PM: One of my favorite things about playing live is the conversation that ends up happening between the folks listening and myself. This can be a literal conversation between songs, which is usually really fun and makes way for lots of silliness, but the sort of conversation that seems the most meaningful or special is the conversation that happens between a listener and the songs I’m playing. I think that I write songs to say something that couldn’t be said any other way and when a listener understands that, when they understand what the song intends to communicate, it’s very special. This phenomenon achieves what normal conversation often times cannot; real, heart-felt connection between two people.
As an artist, what “Little Things” do you look for during a show for real-time insight or inspiration?
Hmmmm, one thing that I do, and I’m sure lots of people do, is look at people’s faces and make eye contact with people. I guess it’s a sort of gauge for how the show is going. If someone looks bored out of their gourde I might try and make a silly joke between songs or play some faster songs.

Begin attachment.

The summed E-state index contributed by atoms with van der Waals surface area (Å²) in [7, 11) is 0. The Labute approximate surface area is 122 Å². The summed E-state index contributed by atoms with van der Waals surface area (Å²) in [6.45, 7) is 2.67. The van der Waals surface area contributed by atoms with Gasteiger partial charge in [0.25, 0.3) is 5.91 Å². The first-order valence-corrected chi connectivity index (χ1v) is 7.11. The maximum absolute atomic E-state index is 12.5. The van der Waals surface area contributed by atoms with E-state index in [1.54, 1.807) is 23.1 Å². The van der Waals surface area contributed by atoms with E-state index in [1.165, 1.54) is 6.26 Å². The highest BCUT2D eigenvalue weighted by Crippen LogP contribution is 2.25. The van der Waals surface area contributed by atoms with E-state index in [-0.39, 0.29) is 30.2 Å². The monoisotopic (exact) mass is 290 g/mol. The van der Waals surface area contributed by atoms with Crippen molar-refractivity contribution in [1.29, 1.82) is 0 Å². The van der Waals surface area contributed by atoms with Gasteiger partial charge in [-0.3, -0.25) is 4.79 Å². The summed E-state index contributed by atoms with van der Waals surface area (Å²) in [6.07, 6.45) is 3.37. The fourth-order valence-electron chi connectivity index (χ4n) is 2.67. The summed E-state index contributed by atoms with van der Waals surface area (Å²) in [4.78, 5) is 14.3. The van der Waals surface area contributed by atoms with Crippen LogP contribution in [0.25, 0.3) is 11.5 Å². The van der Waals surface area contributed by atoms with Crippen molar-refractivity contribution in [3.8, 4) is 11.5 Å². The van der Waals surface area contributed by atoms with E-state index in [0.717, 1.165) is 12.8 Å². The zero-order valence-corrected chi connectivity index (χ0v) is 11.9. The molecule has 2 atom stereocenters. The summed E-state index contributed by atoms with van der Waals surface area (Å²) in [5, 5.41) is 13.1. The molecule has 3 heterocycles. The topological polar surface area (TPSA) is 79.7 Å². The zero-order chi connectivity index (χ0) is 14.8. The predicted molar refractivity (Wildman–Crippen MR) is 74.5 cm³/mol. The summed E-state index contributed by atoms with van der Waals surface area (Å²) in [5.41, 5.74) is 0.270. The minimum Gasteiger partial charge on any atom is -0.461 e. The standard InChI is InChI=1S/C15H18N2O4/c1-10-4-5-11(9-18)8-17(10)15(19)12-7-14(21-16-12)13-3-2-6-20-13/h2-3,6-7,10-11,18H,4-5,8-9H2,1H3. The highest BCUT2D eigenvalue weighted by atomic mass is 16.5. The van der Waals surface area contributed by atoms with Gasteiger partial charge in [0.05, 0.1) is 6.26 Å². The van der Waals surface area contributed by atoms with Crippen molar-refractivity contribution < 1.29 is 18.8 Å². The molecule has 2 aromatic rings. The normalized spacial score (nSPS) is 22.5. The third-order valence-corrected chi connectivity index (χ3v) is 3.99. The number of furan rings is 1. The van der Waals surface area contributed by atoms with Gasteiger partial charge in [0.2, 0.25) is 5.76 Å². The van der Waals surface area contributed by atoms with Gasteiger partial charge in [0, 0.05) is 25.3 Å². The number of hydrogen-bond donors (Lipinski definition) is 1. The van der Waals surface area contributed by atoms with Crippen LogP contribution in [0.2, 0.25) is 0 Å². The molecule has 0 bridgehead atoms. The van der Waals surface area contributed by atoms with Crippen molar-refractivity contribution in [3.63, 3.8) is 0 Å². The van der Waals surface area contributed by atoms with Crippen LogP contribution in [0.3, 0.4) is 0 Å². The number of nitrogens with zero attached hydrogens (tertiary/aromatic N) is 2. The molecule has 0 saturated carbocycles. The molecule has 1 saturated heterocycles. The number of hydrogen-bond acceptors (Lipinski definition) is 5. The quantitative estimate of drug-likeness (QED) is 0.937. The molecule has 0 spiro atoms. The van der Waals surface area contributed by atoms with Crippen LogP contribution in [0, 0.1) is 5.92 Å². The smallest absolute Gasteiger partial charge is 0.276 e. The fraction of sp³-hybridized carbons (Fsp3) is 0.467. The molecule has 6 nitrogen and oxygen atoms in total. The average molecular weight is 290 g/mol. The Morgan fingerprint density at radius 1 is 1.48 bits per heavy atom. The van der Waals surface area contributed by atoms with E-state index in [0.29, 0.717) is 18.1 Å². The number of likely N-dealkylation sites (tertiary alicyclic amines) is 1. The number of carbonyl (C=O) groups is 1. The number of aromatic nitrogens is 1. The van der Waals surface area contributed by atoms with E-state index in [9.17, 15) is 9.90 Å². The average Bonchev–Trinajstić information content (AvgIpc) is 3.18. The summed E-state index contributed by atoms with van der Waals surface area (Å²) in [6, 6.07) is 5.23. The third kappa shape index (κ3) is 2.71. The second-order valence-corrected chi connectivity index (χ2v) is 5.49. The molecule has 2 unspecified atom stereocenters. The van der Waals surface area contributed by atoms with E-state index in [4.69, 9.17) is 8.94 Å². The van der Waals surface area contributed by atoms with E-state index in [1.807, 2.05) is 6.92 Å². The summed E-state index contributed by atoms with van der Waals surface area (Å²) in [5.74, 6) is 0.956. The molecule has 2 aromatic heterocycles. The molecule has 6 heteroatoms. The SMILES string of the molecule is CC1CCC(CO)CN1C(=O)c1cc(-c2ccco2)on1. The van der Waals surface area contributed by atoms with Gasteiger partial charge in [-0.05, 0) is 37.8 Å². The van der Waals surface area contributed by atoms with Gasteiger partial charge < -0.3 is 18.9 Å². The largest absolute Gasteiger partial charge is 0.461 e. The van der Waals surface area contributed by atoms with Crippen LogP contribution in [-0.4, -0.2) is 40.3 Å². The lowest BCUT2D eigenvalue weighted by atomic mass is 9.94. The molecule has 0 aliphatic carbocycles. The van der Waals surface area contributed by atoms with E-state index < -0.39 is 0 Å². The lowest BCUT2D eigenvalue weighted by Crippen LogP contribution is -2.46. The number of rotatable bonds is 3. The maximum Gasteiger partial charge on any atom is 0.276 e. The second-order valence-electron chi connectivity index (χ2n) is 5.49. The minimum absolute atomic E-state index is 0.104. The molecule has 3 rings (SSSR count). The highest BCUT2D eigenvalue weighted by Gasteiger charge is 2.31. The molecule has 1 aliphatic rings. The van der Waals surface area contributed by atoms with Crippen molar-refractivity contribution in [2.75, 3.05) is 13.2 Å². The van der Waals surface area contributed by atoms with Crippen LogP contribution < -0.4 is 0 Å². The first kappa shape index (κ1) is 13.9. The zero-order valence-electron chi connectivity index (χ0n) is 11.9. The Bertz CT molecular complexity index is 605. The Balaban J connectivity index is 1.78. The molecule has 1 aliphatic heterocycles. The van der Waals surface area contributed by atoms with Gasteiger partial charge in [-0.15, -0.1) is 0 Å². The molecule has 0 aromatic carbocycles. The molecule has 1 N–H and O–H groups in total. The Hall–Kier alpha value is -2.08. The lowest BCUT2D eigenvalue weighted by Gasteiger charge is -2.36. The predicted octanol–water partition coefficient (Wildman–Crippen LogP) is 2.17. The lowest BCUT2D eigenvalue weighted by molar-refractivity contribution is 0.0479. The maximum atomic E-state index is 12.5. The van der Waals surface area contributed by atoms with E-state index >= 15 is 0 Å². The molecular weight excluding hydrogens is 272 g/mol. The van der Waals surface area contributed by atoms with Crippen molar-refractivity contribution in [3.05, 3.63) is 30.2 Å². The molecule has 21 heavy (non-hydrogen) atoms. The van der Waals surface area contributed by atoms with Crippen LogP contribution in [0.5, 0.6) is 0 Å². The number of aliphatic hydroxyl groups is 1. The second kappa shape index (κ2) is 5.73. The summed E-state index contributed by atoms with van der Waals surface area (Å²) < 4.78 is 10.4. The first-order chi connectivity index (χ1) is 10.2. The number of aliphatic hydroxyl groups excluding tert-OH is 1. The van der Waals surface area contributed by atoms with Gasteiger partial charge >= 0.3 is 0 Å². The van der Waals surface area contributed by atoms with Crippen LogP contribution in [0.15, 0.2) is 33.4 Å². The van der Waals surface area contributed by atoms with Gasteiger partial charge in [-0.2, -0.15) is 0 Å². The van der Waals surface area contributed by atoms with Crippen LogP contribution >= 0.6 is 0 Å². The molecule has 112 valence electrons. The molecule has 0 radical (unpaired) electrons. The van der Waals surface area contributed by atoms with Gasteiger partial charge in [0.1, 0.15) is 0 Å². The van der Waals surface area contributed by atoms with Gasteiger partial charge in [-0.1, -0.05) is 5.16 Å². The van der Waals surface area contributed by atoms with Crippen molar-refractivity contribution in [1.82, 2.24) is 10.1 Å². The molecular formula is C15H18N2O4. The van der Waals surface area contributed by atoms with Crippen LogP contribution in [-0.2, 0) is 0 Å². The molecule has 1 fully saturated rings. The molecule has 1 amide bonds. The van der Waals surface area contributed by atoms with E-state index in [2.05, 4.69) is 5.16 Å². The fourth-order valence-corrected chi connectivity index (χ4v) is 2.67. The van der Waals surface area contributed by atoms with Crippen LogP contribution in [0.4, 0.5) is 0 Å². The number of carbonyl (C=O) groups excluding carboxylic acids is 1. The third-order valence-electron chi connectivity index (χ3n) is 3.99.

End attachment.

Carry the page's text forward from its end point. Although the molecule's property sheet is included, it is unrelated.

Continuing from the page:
But one little thing that makes playing super special is when I can tell that someone is really enjoying the songs. Getting a smile from someone means a ton and makes me happy to be playing music.
As a fan, what “Little Things” have you noticed during some of your favorite concerts?
I love it when you can really tell that a band is having a great time playing music. I’ve been to shows where you can tell the folks playing are not enjoying themselves and for some reason it takes away from the show. Now, I realize that these people are actual human beings that have good and bad days, so I don’t mean to be insensitive, but when a band is having a killer time, one is more inclined to have a killer time as well.
I saw the Dirty Projectors last November and it was super obvious that David Longstreth was having the time of his life. He was smiling from ear to ear, giving band members huge high fives, mid-song, and jumpin’ around like a maniac. It was awesome.
I don’t know what it is exactly, but I just love seeing people loving what they are doing.
When you started playing “Isabel’s Song” in the middle of the crowd and we eventually see the bigger picture at the end of the video. But what was it like for you as a band to create a mood, or to take the crowd on an unexpected emotional journey? Why did you decide to play in midst of the crowd like you did?